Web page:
More than 11 million foreign tourists visited Egypt in 2018, up from a nadir of just 5.4 million in 2016 following the Sharm el-Sheikh incident.
Nearly 2,000 firefighters are battling wildfires in Portugal that have already injured 20 people since breaking out Saturday.
The fires are spreading from three fronts in the district of Castelo Branco, about 125 miles northeast of Lisbon, Portugal’s civil protection agency said, according to the UK’s Guardian newspaper.
Interior Minister Eduardo Cabrita told reporters that the near-simultaneous outbreaks are being viewed as suspicious, and an arson investigation has been launched.
Along with about 1,800 firefighters, Portugal has deployed 19 firefighting aircraft and hundreds of vehicles, as the flames threaten to engulf local villages, as has become commonplace in California and elsewhere across the western United States.
Portugal, too, has faced a serious wildfire problem over the past several years, due to its hot weather, heavy forests and the strong winds off the Atlantic, the BBC noted. But after a record 106 people were killed in 2017, the government initiated stronger prevention measures that are credited with cutting the death toll to zero last year.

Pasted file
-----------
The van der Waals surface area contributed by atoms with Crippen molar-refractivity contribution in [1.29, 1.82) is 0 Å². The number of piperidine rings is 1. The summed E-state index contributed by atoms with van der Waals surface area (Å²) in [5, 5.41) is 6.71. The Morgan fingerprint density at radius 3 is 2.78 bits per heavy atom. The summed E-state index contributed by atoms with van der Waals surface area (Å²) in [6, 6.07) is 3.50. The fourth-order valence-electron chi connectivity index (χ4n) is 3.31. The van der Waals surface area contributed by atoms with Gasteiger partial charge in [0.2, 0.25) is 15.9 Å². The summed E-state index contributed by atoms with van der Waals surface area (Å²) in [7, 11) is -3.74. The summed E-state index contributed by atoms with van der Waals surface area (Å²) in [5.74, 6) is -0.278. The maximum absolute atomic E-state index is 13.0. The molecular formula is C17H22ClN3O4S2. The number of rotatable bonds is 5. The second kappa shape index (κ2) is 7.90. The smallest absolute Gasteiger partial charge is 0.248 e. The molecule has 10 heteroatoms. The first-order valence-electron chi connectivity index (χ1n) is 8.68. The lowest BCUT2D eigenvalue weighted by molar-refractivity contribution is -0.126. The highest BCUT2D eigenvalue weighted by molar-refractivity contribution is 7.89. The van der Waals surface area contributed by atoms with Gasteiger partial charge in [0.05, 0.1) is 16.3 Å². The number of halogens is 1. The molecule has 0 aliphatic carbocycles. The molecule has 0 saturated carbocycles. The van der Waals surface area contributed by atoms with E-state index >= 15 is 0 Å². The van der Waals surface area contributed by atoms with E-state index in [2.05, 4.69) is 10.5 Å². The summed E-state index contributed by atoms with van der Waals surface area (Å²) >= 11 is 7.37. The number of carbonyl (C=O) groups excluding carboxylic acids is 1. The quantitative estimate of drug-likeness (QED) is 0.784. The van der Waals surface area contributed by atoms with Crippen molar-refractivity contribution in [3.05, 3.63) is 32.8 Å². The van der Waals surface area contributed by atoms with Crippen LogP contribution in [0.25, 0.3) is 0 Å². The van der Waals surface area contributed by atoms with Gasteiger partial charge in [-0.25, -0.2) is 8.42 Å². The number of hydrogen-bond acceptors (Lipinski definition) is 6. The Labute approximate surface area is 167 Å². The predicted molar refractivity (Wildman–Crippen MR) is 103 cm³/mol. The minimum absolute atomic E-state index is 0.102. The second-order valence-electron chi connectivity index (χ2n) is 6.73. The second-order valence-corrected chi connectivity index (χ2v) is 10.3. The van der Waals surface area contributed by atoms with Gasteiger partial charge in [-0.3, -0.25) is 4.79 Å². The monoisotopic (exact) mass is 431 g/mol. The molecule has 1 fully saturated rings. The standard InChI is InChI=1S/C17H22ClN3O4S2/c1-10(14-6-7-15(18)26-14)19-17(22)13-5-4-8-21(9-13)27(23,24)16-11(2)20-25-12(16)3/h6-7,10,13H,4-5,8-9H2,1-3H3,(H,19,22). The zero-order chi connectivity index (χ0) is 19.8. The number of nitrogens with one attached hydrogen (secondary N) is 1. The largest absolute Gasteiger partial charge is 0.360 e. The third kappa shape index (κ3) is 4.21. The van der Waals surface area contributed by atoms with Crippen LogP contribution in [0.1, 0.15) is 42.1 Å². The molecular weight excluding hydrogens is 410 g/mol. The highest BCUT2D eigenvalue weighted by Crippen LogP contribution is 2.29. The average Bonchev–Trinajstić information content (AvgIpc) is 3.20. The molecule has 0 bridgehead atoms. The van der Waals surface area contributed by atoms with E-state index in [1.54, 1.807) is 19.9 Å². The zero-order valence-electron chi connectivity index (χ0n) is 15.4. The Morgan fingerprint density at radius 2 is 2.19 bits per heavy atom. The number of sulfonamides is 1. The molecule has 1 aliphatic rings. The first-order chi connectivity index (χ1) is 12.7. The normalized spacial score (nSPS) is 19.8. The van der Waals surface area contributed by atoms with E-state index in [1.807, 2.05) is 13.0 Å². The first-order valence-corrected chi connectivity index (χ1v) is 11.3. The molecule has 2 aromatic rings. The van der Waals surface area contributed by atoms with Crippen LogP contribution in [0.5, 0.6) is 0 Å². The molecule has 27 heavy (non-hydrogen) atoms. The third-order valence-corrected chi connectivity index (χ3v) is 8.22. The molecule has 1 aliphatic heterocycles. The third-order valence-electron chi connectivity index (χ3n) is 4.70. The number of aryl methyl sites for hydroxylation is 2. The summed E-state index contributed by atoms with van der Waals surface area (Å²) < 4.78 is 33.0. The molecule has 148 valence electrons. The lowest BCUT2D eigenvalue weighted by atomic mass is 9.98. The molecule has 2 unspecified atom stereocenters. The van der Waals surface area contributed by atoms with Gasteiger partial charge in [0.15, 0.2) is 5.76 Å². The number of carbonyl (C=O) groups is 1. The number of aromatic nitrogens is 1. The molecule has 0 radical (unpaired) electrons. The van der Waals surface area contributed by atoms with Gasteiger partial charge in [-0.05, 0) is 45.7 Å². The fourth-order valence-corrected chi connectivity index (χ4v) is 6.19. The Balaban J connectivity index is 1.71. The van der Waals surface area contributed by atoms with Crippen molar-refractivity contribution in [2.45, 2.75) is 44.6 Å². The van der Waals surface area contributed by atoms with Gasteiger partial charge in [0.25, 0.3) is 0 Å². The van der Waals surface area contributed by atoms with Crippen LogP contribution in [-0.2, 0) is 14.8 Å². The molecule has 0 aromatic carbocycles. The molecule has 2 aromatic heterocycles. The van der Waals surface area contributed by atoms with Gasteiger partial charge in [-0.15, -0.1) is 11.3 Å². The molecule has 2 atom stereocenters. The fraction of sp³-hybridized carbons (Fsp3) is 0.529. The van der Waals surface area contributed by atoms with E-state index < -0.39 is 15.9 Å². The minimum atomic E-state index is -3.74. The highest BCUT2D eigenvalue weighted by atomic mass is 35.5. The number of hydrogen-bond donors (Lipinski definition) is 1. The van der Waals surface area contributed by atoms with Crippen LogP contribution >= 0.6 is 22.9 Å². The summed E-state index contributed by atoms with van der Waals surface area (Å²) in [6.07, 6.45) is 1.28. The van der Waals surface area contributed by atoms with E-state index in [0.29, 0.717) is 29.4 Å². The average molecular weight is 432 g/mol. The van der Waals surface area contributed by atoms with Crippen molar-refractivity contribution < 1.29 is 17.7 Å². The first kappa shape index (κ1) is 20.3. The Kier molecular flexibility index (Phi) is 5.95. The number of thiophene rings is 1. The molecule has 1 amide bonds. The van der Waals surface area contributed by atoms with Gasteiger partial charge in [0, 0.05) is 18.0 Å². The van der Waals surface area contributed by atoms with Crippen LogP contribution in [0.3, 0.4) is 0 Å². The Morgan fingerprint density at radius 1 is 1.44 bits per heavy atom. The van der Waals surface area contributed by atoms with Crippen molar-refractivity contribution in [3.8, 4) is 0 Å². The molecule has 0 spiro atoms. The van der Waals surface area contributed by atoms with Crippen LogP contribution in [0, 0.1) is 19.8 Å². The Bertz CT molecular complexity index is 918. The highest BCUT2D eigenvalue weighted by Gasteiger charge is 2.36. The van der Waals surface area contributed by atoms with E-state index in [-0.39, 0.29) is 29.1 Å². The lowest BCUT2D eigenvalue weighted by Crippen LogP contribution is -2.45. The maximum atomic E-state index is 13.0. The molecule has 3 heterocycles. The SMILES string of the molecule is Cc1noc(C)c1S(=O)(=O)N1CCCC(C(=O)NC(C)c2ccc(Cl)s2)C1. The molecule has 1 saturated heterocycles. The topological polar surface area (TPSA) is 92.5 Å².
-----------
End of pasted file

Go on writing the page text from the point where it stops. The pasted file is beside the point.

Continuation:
An artificial intelligence program named Pluribus recently bested elite poker players in a multiplayer game of Texas Hold ’Em.
In a game based on hidden information, the AI was able to effectively deal winning hands and predict its opponents’ bluffs, the New York Times reported.
“It does all the things the best players in the world do,” said Darren Elias, who has won a record four titles on the World Poker Tour. “And it does a few things humans have a hard time doing.”
Researchers trained the algorithm to play against itself and other players to refine its decision-making process and to perform complex feats, such as bluffing and random behavior.
The games were played online, so Pluribus was able to foresee its opponents’ moves without decoding their emotions or physical “tells.”
The AI’s success could mean that future scientists can develop similar complex problem-solving systems that can be used in other fields that involve hidden information, such as stock trading and cybersecurity.
Michael Wellman, a computer scientist who was not involved in the study, told the Times that while this is possible, reality is far more complex than a game of cards.
“This is a promise that is yet to be kept,” he said.